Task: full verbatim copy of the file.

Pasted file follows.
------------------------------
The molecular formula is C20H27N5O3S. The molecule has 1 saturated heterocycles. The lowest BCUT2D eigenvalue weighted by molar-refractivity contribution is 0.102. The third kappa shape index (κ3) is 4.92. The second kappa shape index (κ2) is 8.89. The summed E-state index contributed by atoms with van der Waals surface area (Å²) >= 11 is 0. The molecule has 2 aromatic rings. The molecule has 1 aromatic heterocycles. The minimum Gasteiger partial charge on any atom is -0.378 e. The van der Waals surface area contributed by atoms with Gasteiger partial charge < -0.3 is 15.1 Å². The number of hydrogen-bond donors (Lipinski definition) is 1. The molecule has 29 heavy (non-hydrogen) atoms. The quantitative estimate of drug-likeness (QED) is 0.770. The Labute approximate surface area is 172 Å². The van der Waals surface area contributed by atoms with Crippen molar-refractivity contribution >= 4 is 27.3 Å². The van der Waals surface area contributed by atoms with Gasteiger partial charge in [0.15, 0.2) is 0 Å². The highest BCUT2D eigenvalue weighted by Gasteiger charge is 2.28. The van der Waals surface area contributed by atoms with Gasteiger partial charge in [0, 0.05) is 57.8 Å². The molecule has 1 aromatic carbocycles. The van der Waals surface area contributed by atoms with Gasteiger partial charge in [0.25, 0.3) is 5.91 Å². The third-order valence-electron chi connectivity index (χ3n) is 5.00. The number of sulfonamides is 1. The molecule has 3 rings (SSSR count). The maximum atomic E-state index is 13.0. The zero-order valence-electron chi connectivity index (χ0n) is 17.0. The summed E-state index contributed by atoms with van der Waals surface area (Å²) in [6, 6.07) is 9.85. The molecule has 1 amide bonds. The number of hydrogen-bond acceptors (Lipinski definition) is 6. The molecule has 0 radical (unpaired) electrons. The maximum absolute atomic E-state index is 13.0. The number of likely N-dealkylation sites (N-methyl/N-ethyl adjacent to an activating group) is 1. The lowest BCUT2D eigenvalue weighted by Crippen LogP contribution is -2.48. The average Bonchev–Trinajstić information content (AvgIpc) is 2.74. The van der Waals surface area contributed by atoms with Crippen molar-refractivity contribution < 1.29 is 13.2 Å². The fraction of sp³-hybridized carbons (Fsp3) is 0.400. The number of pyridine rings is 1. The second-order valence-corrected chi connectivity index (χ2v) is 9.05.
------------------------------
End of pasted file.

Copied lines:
The molecular formula is C20H27N5O3S. The molecule has 1 saturated heterocycles. The lowest BCUT2D eigenvalue weighted by molar-refractivity contribution is 0.102. The third kappa shape index (κ3) is 4.92. The second kappa shape index (κ2) is 8.89. The summed E-state index contributed by atoms with van der Waals surface area (Å²) >= 11 is 0. The molecule has 2 aromatic rings. The molecule has 1 aromatic heterocycles. The minimum Gasteiger partial charge on any atom is -0.378 e. The van der Waals surface area contributed by atoms with Gasteiger partial charge < -0.3 is 15.1 Å². The number of hydrogen-bond donors (Lipinski definition) is 1. The molecule has 29 heavy (non-hydrogen) atoms. The quantitative estimate of drug-likeness (QED) is 0.770. The Labute approximate surface area is 172 Å². The van der Waals surface area contributed by atoms with Crippen molar-refractivity contribution >= 4 is 27.3 Å². The van der Waals surface area contributed by atoms with Gasteiger partial charge in [0.15, 0.2) is 0 Å². The highest BCUT2D eigenvalue weighted by Gasteiger charge is 2.28. The van der Waals surface area contributed by atoms with Gasteiger partial charge in [0, 0.05) is 57.8 Å². The molecule has 1 aromatic carbocycles. The van der Waals surface area contributed by atoms with Gasteiger partial charge in [0.25, 0.3) is 5.91 Å². The third-order valence-electron chi connectivity index (χ3n) is 5.00. The number of sulfonamides is 1. The molecule has 3 rings (SSSR count). The maximum atomic E-state index is 13.0. The zero-order valence-electron chi connectivity index (χ0n) is 17.0. The summed E-state index contributed by atoms with van der Waals surface area (Å²) in [6, 6.07) is 9.85. The molecule has 1 amide bonds. The number of hydrogen-bond acceptors (Lipinski definition) is 6. The molecule has 0 radical (unpaired) electrons. The maximum absolute atomic E-state index is 13.0. The number of likely N-dealkylation sites (N-methyl/N-ethyl adjacent to an activating group) is 1. The lowest BCUT2D eigenvalue weighted by Crippen LogP contribution is -2.48. The average Bonchev–Trinajstić information content (AvgIpc) is 2.74. The van der Waals surface area contributed by atoms with Crippen molar-refractivity contribution < 1.29 is 13.2 Å². The fraction of sp³-hybridized carbons (Fsp3) is 0.400. The number of pyridine rings is 1. The second-order valence-corrected chi connectivity index (χ2v) is 9.05.